Another new recruit, Jared Payne, has ruptured his Achilles tendon and his participation in the group stages is in doubt. The New Zealand born centre/fullback showed brief glimpses of his Blues’ form in the three games he has played so far and his injury comes just as he looked to be settling into the Ulster team.
Ulster face a mammoth task to even get out of their group, with Clermont Auvergne and Leicester Tigers in their way in Pool 4. Clermont have never truly excelled in the Heineken Cup but can never be written off. Losing Napolioni Nalaga is significant but with the signing of Sitiveni Sivavatu, Lee Byrne and David Skrela, Clermont have an extremely dangerous backline, already containing Morgan Parra, Aurèlin Rougerie and Julien Malzieu. Combined with a traditionally strong French pack, Clermont could easily top the group. Ulster’s best opportunity to beat them will be in Ravenhill next weekend, when they may well catch them with a World Cup hangover. Overcoming Clermont in France is a near impossible task.
Ulster won’t fear Aviva Premiership opposition but Leicester Tigers are capable of beating any team, with a bruising forward line and their dogged style of play. The Tigers should overcome Ulster in Leicester and a win for them in Belfast is certainly within the realm of possibilities.
The pressure will even be on Ulster to secure bonus point wins over group minnows Aironi, as with the tight nature of the group, bonus points are likely to decide who progresses. Group 4 will be a very tight group, meaning the second-placed team is unlikely to qualify as one of the best runners-up. Ulster are constantly improving but it seems a place in the quarter-finals will be a bridge too far this year.
Prediction: Group Stages
By Kevin Beirne
Given their recent record in this tournament, Leinster will enter the Heineken Cup full of confidence, having won it twice in the past three years and making the semi-final on the other occasion.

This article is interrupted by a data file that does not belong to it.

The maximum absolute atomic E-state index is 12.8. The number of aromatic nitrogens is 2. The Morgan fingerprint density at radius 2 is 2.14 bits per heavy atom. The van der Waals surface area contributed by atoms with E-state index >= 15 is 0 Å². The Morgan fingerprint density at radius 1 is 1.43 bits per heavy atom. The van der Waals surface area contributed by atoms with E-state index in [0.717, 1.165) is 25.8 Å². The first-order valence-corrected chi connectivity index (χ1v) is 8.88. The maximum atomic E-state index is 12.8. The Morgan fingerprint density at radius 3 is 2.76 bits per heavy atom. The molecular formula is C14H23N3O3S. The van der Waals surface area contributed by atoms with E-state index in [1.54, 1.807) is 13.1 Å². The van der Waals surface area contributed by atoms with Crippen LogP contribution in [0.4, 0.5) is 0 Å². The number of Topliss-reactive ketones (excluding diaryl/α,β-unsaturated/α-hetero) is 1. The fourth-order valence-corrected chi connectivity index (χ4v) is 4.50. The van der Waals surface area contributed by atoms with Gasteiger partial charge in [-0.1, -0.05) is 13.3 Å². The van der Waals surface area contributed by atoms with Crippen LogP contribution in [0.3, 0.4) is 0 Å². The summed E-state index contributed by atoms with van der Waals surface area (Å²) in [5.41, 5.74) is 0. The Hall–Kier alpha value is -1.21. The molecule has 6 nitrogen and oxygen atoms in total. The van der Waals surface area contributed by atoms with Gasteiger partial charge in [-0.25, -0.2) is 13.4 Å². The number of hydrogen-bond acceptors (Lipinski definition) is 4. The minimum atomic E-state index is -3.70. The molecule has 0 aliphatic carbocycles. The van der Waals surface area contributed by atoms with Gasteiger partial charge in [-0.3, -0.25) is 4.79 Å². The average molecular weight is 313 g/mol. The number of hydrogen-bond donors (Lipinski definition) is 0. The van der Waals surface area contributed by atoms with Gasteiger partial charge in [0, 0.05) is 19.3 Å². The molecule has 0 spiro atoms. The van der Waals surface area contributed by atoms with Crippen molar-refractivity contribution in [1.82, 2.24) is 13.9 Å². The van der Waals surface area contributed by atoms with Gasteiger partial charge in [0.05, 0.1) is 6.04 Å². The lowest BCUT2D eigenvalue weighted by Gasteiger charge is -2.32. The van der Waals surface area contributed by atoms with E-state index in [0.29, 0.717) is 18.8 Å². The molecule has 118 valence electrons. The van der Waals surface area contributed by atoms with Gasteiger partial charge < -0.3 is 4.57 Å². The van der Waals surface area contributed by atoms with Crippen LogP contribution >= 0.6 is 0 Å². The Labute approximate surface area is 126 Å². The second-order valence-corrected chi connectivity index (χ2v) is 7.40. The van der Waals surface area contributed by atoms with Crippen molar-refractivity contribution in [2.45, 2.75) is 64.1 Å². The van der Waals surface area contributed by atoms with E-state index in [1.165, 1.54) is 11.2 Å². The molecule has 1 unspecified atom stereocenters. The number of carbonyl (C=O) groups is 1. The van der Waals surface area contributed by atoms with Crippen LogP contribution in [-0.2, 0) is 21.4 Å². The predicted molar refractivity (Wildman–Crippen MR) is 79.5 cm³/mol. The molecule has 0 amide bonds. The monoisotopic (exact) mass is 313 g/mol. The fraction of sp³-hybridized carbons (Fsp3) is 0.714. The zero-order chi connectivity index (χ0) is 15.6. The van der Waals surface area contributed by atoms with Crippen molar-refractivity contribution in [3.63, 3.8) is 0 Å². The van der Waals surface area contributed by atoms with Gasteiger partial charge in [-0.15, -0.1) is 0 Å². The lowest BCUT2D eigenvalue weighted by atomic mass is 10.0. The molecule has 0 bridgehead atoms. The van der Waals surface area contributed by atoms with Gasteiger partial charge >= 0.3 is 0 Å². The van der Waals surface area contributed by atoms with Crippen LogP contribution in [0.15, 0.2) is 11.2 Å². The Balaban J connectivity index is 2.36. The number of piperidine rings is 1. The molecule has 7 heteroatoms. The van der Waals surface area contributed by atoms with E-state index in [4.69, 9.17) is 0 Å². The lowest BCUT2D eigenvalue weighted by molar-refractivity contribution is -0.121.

After playing the top three sides in France, as well as the English Champions of that year, on their way to the final last season, Leinster have been given an easier draw this year. Looking at the group, it would not be unreasonable to expect an experienced Leinster side to pick up five wins. Bath are not even close to the force they once were. Although they boast talents such as the hard-hitting Lewis Moody, they are far from a daunting prospect.
Glasgow, although a traditional bogey team for Leinster, rarely perform in Europe and lack the necessary skill in their backline to trouble the bigger teams. Barring a miracle of Braveheart proportions, they are unlikely to challenge the top spot in Pool 3.
Despite finishing as runners-up in last season’s Top 14, little would be known about Montpellier by those who don’t follow the French league. Their domestic success last season was something of a shock. With Fulgence Ouedraogo and Francois Trinh-Duc in their squad, they are not tournament minnows, but are inexperienced at this level. Leinster should come out of the group expecting a home quarter-final.
The Heineken Cup is an unpredictable tournament and there are more obstacles to overcome than your opposition, the main problem being injuries. Injuries can stop a championship season dead in its tracks. Although Leinster have great depth in certain areas, others could be left seriously exposed by even one casualty.